That said, I do have a mobile phone and when I haven’t left it at home, it’s very helpful for touching base with the family when we’re out. We can each go our own way and meet up again quite easily and there’s always that backstop. On any family outing, there’s usually somebody who wanders off.

Anyway, getting back to the Archibald Exhibition, my interest in photographing the eyes of paintings was piqued a few weeks ago on my last visit to the Art Gallery of NSW. I zoomed into one of Sidney Nolan’s iconic Ned Kelly portraits, and photographed Ned Kelly’s almost googly eyes inside his helmet. They were rather freaky to be honest. My son had posed next to this painting as a five year old, and instinctively mimicked Ned’s gaze and it made for a funny portrait of our then “Little Man”. I might be his Mum, but he was just gorgeous, especially when he wasn’t walking into ancient statues, threatening to decapitate them.

“A painter may be looking at the world in a way which is very different from everyone else. If he’s a craftsman, he can get other people to see the world through his eyes, and so he enlarges our vision, perception, and there’s great value in that.”

Edward de Bono

Yesterday, I just found myself drawn into the eyes of many of the portraits, and zooming in and photographing just the eyes seemed like a natural next step. Indeed, it’s actually inspiring me to try to draw eyes myself. Seeing them all zoomed in like that, has actually made it easier to see how i could be done.

I don’t know whether anyone else has gone through a gallery picking the eyes out of the paintings before. However, that’s where I finished up yesterday and I’d like to go back and take it further.

How do artists recreate the eyes of their subject, especially when the eyes are the window to the soul and should be reflecting more than the reflection of a photographer’s flash?

Well, I have no idea. I can’t even pull of my doodle of a cube and get the perspective right. Indeed, after seeing the Young Archibald collection, I thought I’d better give up an an amateur doodler as well. “I can’t draw. I can’t paint. I’m hopeless.”

Yet, I’m not.

Art is intimidating, and doubt that artists even feel they’re good enough.

That they’ve arrived.

Anyway, I found myself drawn into the amazing eyes of so many portraits.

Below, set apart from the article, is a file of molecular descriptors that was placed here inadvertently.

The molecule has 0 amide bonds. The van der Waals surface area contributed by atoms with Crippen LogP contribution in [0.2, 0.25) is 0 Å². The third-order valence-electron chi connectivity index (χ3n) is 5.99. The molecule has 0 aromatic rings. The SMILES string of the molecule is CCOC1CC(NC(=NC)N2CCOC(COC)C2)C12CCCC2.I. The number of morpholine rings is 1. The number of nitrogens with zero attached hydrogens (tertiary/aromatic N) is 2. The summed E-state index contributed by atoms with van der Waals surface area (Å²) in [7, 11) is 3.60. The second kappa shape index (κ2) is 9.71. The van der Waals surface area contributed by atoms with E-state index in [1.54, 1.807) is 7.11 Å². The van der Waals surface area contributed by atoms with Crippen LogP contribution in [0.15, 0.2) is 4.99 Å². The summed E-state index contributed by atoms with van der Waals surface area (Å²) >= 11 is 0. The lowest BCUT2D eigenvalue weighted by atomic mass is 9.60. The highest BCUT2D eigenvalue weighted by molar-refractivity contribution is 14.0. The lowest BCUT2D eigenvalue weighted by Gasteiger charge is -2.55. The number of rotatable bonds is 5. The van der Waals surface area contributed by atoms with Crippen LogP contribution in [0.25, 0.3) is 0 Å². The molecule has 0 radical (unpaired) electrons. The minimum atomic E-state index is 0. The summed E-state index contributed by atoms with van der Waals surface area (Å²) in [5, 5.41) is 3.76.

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So, after viewing the Archibald finalists, I wandered through the older portraits looking for eyes to photograph there, and didn’t find much to inspire. Many of the subjects weren’t looking out at the viewer and were turning away. Few, if any, of these eyes captured me in quite the same way as the modern portraits. Indeed, I know they didn’t. I pondered that a little, and would’ve liked to speak with someone more knowledgeable about art and get their opinion. It’s not that I don’t value my own opinion and observations, but there are no embellished gold frames around my opinion, only my glasses.

I guess when it comes to appreciating your sight and not just taking everything around you for granted, that losing your sight would add an intensity, an urgency that most of us lack. The same could be said for myself. I’m already living on borrowed time, and I know what it means to carpe diem seize the day, and not let it fly off into the ether…get lost into the screen of a mobile phone.

Best wishes,

Rowena

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Ned Kelly’s eyes clearly popped out. However, he looks like he could be watching TV.

PS For those of you who might be somewhat artistically inclined, I found it interesting cropping the eyes out of the faces. While I’d zoomed into quite a few faces while I was at the exhibition, there were others which I cropped tonight at home and I was having to decided whether to include or exclude noses with each set of eyes. The whole process did seem rather strange, as is my current desire to try to draw/paint the eye, when the eye kind of needs a face to nestle into.

That brings me to another question. In preparing yourself to tackle something like the Archibald and pull off a portrait which gets hung, do you practice drawing all the bits of the anatomy on their own first and then try to amalgamate it all as a whole. Or, do you just go for it and hope to pull of something vaguely human which might, if you’re lucky, capture the essence of the person?

What I can tell you, is that I could really feel myself being drawn into the eyes of some of these portraits and that they truly were leading me beyond the face, the canvas and a journey deeper into their soul, or goodness knows what or even during a bit of a U-turn and heading inward. After all, there’s some sort of energy or connection bouncing back between the artist, the subject, the canvas and the viewer, although I have no idea how you’d plot that out diagrammatically, or even if you could.

I’ll be coming back tomorrow to add references to all the artworks and the artists tomorrow. It will be quite a job in itself.